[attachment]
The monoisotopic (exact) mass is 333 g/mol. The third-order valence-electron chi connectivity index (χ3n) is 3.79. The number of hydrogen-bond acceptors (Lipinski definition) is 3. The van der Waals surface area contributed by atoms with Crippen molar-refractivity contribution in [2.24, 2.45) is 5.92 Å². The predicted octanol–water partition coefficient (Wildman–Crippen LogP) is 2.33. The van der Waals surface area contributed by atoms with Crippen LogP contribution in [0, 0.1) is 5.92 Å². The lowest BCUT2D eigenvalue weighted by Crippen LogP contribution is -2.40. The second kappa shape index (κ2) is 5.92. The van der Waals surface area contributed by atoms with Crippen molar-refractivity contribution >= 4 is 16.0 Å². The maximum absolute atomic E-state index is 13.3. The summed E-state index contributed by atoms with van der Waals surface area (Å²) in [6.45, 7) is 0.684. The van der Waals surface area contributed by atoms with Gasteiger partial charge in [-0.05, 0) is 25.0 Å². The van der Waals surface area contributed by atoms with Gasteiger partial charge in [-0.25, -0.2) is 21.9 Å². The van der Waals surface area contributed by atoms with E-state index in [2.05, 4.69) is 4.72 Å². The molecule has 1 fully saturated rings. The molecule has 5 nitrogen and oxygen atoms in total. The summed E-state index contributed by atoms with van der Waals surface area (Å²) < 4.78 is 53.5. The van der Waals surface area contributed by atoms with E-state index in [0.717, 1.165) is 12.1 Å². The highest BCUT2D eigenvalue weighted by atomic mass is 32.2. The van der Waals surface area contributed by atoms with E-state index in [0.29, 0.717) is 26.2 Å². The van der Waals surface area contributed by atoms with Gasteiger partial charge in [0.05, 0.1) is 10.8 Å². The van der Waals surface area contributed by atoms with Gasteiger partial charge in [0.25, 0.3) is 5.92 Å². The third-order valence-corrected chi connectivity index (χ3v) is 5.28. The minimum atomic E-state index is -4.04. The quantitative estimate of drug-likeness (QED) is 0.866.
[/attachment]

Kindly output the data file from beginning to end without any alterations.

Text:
The monoisotopic (exact) mass is 333 g/mol. The third-order valence-electron chi connectivity index (χ3n) is 3.79. The number of hydrogen-bond acceptors (Lipinski definition) is 3. The van der Waals surface area contributed by atoms with Crippen molar-refractivity contribution in [2.24, 2.45) is 5.92 Å². The predicted octanol–water partition coefficient (Wildman–Crippen LogP) is 2.33. The van der Waals surface area contributed by atoms with Crippen LogP contribution in [0, 0.1) is 5.92 Å². The lowest BCUT2D eigenvalue weighted by Crippen LogP contribution is -2.40. The second kappa shape index (κ2) is 5.92. The van der Waals surface area contributed by atoms with Crippen molar-refractivity contribution >= 4 is 16.0 Å². The maximum absolute atomic E-state index is 13.3. The summed E-state index contributed by atoms with van der Waals surface area (Å²) in [6.45, 7) is 0.684. The van der Waals surface area contributed by atoms with Gasteiger partial charge in [-0.05, 0) is 25.0 Å². The van der Waals surface area contributed by atoms with Gasteiger partial charge in [-0.25, -0.2) is 21.9 Å². The van der Waals surface area contributed by atoms with E-state index in [2.05, 4.69) is 4.72 Å². The molecule has 1 fully saturated rings. The molecule has 5 nitrogen and oxygen atoms in total. The summed E-state index contributed by atoms with van der Waals surface area (Å²) < 4.78 is 53.5. The van der Waals surface area contributed by atoms with E-state index in [0.717, 1.165) is 12.1 Å². The highest BCUT2D eigenvalue weighted by atomic mass is 32.2. The van der Waals surface area contributed by atoms with E-state index in [0.29, 0.717) is 26.2 Å². The van der Waals surface area contributed by atoms with Gasteiger partial charge in [0.05, 0.1) is 10.8 Å². The van der Waals surface area contributed by atoms with Gasteiger partial charge in [0.25, 0.3) is 5.92 Å². The third-order valence-corrected chi connectivity index (χ3v) is 5.28. The minimum atomic E-state index is -4.04. The quantitative estimate of drug-likeness (QED) is 0.866.